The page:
Christian Poems III: Dillard/Prishvin, Paterson, Dickinson

Water and ripples (from ethanw @ stck.xchng).

DASH IT

Arranged by Annie Dillard from Mikhail Prishvin, Nature’s Diary, 1925

How wonderfully it was all arranged that each
Of us had not too long to live.  This is one
Of the main snags—the shortness of the day.
The whole wood was whispering, “Dash it, dash it . . .”

What joy—to walk along that path!  The snow
Was so fragrant in the sun!  What a fish!
Whenever I think of death, the same stupid
Question arises:  “What’s to be done?”

As for myself, I can only speak of what
Made me marvel when I saw it for the first time.
I remember my own youth when I was in love.
I remember a puddle rippling, the insects aroused.

I remember our own springtime when my lady told me:
You have taken my best.  And then I remember
How many evenings I have waited, how much
I have been through for this one evening on earth.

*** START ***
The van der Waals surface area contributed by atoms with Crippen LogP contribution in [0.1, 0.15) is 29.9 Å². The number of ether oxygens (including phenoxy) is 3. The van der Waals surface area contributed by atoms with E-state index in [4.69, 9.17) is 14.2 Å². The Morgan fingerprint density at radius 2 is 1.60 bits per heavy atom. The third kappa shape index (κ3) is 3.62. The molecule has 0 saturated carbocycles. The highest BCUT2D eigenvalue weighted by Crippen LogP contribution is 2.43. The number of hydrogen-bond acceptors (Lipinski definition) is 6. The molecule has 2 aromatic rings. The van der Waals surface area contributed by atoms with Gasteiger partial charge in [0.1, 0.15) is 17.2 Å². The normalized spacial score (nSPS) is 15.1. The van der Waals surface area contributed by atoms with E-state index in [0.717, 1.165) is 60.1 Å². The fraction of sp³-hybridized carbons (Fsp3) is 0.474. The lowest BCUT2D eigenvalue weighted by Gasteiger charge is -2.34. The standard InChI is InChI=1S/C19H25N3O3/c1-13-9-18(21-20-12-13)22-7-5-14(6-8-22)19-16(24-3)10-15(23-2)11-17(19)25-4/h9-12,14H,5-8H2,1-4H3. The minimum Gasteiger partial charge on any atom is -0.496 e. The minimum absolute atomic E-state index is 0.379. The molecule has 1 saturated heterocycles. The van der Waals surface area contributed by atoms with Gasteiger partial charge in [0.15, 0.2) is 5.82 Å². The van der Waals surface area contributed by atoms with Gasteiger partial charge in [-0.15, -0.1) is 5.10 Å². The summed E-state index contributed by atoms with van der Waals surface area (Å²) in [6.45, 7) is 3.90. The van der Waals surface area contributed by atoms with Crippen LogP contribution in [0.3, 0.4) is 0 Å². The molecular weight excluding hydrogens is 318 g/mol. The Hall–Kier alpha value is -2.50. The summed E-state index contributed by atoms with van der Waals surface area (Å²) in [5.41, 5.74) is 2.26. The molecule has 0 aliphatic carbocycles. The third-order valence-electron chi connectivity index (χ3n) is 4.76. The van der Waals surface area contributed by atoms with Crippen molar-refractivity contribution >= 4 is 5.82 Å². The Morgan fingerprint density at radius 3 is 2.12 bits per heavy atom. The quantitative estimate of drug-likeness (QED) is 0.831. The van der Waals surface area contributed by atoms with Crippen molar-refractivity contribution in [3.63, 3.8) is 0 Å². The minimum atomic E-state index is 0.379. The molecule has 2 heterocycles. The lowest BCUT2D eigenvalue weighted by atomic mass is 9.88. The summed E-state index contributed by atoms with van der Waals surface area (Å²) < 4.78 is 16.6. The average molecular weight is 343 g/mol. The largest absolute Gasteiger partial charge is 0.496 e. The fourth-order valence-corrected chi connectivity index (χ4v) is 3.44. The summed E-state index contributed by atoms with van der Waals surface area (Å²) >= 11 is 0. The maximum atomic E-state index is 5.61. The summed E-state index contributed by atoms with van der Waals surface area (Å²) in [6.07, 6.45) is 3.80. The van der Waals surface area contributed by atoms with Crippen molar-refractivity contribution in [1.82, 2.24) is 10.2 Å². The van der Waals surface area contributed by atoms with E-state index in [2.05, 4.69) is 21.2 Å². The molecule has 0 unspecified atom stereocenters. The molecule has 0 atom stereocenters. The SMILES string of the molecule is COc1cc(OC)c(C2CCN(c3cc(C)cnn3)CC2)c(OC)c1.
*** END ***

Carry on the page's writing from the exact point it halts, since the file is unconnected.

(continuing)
In Mornings Like This: Found Poems.  Annie Dillard (Harper Perennial, 1996), 1.

___________

EXILE

Evangeline Paterson

Yes, it is a beautiful country,
the streams in the winding valley,
the knows and the birches,
and beautiful the mountain’s bare shoulder
and the calm brows of the hills,
but it is not my country,
and in my heart there is a hollow place always.

And there is no way to go back—
maybe the miles indeed, but the years never.

Winding are the roads that we choose,
and inexorable is life,
driving us, it seems, like cattle
farther and farther away from what we remember.

But when we shall come at last
to God, who is our Home and Country,
there will be no more road stretching before us
and no more need to go back.

In The Poetic Bible, collected by C Duriez (Hendrickson Pub.s 2001), 184).

___________

MY COCOON TIGHTENS, COLORS TEASE

by Emily Dickinson

My cocoon tightens, colors tease,
I’m feeling for the air;
A dim capacity for wings
Demeans the dress I wear.

A power of butterfly must be
The aptitude to fly,
Meadows of majesty concedes
And easy sweeps the sky.

So I must baffle at the hint
And cipher at the sign,
And make much blunder, if at last
I take the clue divine.

In Selected Poems & Letters of Emily Dickinson.  RN Linscott, ed (Doubleday 1959), 175.

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